The Gross Domestic Product is solely based on market values, which makes it as volatile as the general price level changes over time. Considering the tremendous impact inflation has on the GDP figure, economists have started using two variations of GDP measures – nominal GDP and real GDP.

What is Nominal GDP?

The nominal GDP is the sum of all current-year goods and services, measured at current-year price levels. So,the nominal GDP is equal to current-year prices times the quantity produced in the current year:

Nominal~GDPt = Pt × Qt

Therefore, the nominal GDP is highly dependent on market price changes, or the level of inflation. In other words, it is composed of actual economic growth (change in quantity) and inflation growth (change in price).

t = Current year
b = Base year
Pt = Prices in year t
Pb = Prices in base year
Qt = Quantity produced in year t

What is Real GDP?

Real GDP is an inflation-corrected GDP measure that takes the sum of all goods and services produced in a current year, measured at base-year prices. A base year is the first year in a series of annual periods, used to measure an economic or financial index. Once you pick up a base year, you take the prices in that period and then measure the quantity of goods and services produced in the economy in the current year, using the prices observed in the base year. These prices are constant and hence unaffected by inflation changes over time. So, the real GDP equals the prices at a base year, times the quantity produced in the current year:

Real~GDPt = Pb × Qt

It measures the actual increase in physical output rather than the changes of output in monetary terms.

What if the current year and the base year coincided? In this case, current-year prices would be equal to the base-year prices, making the nominal GDP be the same as the real GDP.

Nominal GDP vs. Real GDP: Comparison

It is important to understand fully the difference between nominal and real GDP. The former is based on current prices, while the latter is an inflation-corrected measure, calculated at base-year prices. The real GDP examines the actual value of goods and services produced, excluding inflation. It measures the true economic growth in the country, unaffected by price level changes. Using nominal GDP, on the other hand, does not allow us to compare the economic growth over time or across countries, because it is not clear how much of this growth is due to inflation and what part is owed to actual growth. It is simply an indicator of the total growth plus the inflation rate in a given country. Thus, one may conclude that the real GDP reflects better the economic growth of a country.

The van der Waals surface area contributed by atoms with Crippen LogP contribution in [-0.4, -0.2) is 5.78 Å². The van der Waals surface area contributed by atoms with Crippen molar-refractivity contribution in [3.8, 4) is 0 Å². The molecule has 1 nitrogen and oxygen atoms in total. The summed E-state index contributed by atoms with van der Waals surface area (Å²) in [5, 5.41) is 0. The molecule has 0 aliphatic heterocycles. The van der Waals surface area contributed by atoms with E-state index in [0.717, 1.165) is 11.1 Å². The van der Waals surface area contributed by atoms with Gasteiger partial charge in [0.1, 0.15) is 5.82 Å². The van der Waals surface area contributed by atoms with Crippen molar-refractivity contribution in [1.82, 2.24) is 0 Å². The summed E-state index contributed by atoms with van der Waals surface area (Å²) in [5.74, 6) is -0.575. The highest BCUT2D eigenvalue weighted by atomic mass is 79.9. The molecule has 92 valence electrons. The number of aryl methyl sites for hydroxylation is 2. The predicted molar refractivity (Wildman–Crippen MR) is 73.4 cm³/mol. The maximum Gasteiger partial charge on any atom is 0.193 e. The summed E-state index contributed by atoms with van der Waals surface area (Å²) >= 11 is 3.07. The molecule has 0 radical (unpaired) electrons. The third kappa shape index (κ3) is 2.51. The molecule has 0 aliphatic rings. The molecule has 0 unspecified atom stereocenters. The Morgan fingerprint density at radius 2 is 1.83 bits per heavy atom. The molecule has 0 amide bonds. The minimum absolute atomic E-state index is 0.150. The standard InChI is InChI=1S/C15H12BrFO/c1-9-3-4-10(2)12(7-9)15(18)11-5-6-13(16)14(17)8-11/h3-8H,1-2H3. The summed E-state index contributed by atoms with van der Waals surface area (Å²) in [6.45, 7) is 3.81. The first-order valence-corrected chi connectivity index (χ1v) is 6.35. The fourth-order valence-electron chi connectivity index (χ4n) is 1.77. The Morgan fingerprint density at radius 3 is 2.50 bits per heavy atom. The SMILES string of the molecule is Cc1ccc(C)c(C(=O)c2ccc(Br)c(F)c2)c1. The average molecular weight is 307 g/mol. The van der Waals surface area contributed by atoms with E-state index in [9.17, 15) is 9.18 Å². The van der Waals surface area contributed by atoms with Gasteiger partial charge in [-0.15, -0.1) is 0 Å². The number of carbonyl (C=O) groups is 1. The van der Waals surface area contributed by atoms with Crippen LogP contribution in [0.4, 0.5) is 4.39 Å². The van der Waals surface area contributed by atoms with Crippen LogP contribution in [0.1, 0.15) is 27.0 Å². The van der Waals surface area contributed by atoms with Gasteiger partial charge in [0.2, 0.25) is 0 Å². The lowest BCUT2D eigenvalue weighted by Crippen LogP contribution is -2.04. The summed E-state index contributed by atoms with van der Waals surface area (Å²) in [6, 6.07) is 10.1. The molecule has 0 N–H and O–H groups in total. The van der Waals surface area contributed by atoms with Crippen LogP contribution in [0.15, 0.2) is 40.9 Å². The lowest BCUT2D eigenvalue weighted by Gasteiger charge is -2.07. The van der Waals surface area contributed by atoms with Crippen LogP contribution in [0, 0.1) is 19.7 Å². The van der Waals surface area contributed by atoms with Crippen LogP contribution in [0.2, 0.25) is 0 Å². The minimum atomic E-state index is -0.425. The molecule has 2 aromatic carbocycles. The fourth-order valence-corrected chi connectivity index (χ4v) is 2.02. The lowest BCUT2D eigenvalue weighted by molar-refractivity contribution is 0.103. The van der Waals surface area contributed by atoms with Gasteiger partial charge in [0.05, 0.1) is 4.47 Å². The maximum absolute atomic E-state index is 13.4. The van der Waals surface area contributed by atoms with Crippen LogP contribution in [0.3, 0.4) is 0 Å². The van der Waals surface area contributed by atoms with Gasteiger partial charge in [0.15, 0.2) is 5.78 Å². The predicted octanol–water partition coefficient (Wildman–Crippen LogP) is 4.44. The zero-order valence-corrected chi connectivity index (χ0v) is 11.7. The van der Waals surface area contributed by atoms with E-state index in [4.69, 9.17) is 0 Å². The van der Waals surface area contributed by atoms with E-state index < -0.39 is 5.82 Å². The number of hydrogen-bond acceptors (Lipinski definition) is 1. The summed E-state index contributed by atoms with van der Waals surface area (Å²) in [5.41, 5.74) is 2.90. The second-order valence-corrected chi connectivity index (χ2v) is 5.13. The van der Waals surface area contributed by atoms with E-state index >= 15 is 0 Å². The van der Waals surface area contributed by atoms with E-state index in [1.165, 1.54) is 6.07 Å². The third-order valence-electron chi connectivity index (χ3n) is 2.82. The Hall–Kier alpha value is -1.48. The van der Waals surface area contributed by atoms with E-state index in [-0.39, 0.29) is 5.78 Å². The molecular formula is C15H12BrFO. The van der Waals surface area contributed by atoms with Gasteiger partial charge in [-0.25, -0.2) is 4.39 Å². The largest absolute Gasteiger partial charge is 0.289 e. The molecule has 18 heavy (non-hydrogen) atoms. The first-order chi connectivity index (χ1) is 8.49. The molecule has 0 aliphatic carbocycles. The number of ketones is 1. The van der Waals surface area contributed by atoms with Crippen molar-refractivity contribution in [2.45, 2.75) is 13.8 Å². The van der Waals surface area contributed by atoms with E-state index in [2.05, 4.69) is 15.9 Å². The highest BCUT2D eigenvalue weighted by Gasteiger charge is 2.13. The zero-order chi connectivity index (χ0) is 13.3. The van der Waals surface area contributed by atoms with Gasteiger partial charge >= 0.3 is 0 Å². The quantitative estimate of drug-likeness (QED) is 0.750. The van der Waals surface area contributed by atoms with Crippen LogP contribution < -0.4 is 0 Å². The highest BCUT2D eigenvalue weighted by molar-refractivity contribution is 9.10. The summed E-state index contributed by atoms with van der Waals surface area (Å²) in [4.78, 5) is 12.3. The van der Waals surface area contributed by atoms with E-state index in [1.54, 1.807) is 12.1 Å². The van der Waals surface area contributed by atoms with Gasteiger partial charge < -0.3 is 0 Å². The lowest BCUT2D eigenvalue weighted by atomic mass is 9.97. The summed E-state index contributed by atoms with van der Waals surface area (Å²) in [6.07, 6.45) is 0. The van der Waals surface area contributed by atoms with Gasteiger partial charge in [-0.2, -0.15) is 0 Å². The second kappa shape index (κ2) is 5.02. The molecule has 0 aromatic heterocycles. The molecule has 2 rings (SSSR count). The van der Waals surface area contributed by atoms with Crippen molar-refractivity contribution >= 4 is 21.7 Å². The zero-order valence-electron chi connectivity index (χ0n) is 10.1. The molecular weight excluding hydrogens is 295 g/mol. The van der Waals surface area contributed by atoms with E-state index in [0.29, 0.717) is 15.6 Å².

What is the GDP Deflator?

The GDP deflator is an indication of the inflation within an economy –  it starts out as 100, a conceptual measure of price levels at base year. Then, it reflects the value of all newly produced goods and services at current-year prices. The GDP deflator for a given year is equal to the nominal GDP in a year, divided by the value of the current year output at base-year prices (the real GDP), multiplied by 100.

GDP~Deflator = \frac{Nominal~GDP}{Real~GDP}\times100


Suppose that the nominal GDP of Country A is 7.3 million dollars in 2020. If we know that the GDP deflator is 1.1257, we can easily calculate the real GDP as the nominal value over the GDP deflator. This is 7.3 million dollars over the 1.1257, which gives us a real GDP of 6.5 million dollars.

Alternatively, we may want to find the implicit price deflator in a given year. If we know the values of nominal and real GDP for 2019, we can calculate the GDP deflator.

Table with nominal GDP, real GDP, and GDP deflator

Generally speaking, a deflator ratio higher than one corresponds to a nominal GDP that is higher than the real GDP, hence the positive inflation. When the deflator is less than one, or the nominal GDP is lower than the real GDP, we have had deflation over the given period.

What is Real GDP per Capita?

The real GDP per capita measures the total economic output of a country divided by the number of people living in that country and adjusted for inflation.

It is a valuable source of information that is used when comparing the standard of living of people residing in a given country. This is one of the main factors when assessing the economic development of a nation. Evidently, there are other influencing drivers, such as infrastructure, healthcare, security, and the educational system that also contribute to the standard of living in a region, but we won’t discuss those now.

Key Takeaways

  • Nominal GDP takes inflation into account, and real GDP doesn’t.
  • To convert between the two, one can use the GDP deflator.
  • The real GDP per capita measure helps to compare the real growth of different countries

The Gross Domestic Product is one of the most important concepts of macroeconomics. To find out more about it, read our articles on calculating GDP using the expenditure approach and the income approach.

Author: Antoniya Baltova, FCCA